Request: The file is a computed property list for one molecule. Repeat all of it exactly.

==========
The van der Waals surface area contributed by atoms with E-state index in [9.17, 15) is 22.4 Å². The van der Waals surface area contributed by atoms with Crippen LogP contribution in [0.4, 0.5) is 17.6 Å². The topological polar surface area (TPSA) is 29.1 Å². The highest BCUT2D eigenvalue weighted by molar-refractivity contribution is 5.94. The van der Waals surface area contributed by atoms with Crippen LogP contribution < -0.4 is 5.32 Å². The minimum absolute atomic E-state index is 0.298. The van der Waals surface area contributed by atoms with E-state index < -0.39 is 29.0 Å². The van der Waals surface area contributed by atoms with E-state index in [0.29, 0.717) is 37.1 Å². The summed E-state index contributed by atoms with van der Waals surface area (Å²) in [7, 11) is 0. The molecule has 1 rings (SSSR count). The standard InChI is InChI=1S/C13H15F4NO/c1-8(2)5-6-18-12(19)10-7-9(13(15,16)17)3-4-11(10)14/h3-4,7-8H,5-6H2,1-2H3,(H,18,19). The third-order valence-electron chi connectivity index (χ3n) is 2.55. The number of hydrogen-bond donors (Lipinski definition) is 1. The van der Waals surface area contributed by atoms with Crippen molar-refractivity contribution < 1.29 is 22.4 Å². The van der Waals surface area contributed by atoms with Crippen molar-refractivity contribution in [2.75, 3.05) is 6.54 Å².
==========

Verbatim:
The van der Waals surface area contributed by atoms with E-state index in [9.17, 15) is 22.4 Å². The van der Waals surface area contributed by atoms with Crippen LogP contribution in [0.4, 0.5) is 17.6 Å². The topological polar surface area (TPSA) is 29.1 Å². The highest BCUT2D eigenvalue weighted by molar-refractivity contribution is 5.94. The van der Waals surface area contributed by atoms with Crippen LogP contribution < -0.4 is 5.32 Å². The minimum absolute atomic E-state index is 0.298. The van der Waals surface area contributed by atoms with E-state index < -0.39 is 29.0 Å². The van der Waals surface area contributed by atoms with E-state index in [0.29, 0.717) is 37.1 Å². The summed E-state index contributed by atoms with van der Waals surface area (Å²) in [7, 11) is 0. The molecule has 1 rings (SSSR count). The standard InChI is InChI=1S/C13H15F4NO/c1-8(2)5-6-18-12(19)10-7-9(13(15,16)17)3-4-11(10)14/h3-4,7-8H,5-6H2,1-2H3,(H,18,19). The third-order valence-electron chi connectivity index (χ3n) is 2.55. The number of hydrogen-bond donors (Lipinski definition) is 1. The van der Waals surface area contributed by atoms with Crippen molar-refractivity contribution < 1.29 is 22.4 Å². The van der Waals surface area contributed by atoms with Crippen molar-refractivity contribution in [2.75, 3.05) is 6.54 Å².